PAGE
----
Public Opinion About Military Coups and Democratic Consolidation in Venezuela
Enrique A. Baloyra
Gene Bigler recently called our attention to three important facts: (1) between 1811 and 1900 Venezuelan politics turned violent about one third of the time; (2) from 1900 through 1958 military-dominated governments ruled the country for all but one year; and (3) between 1957 and 1963 about a dozen serious barracks revolts resulted in thousands of deaths. 1
Is acceptance of military interventionism a deeply ingrained feature of Venezuelan politics? What does the Venezuelan public really think about military interventionism today? Under what circumstances would Venezuelans support a coup d'etat?
In 1973 about 50 percent of a national sample that I took of Venezuelan voters believed that there are circumstances in which military coups are justified. 2 An additional 10 percent gave a conditional response that may be interpreted as a qualified yes, and only one third of my respondents rejected coups outright. In 1983 about 53 percent of the respondents in a similar national sample said that they could think of circumstances that justified coups, while an additional 5 percent hedged a conditional response. 3 Once again, about only one third opposed interventionism outright (see Table 10.1). Given these findings, one may imagine that a substantial majority of Venezuelans somehow endorse the idea of military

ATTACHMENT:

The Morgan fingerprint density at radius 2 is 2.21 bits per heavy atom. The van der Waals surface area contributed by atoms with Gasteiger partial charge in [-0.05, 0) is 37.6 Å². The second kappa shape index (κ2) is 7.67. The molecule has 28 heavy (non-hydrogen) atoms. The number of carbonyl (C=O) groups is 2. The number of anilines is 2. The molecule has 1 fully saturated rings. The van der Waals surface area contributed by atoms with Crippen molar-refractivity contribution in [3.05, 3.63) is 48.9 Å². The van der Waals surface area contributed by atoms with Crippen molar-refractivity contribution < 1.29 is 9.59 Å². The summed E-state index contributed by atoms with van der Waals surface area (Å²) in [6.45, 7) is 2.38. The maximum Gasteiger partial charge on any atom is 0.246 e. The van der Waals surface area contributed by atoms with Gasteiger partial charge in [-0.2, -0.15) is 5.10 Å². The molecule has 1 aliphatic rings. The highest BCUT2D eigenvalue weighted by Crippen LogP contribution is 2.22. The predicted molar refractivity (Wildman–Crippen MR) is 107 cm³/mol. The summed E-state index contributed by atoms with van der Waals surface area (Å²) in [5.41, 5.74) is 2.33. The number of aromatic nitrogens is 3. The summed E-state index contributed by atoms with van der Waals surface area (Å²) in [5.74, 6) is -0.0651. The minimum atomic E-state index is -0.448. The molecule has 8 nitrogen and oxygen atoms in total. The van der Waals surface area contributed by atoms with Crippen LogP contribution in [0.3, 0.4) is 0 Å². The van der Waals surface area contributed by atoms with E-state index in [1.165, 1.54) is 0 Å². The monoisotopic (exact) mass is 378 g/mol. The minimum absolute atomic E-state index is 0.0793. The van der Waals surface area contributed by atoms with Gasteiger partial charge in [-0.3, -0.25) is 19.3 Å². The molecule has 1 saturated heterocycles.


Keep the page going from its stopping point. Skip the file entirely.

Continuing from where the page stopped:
The author gratefully acknowledges the support of the National Science Foundation (grants SOC7517518, GS38050, and SES8313940), which made possible the collection of the data reported in this chapter.
This is a revised and expanded version of a paper delivered at the annual meeting of the Latin American Studies Association, Pittsburgh, Pennsylvania, April 5-7, 1979.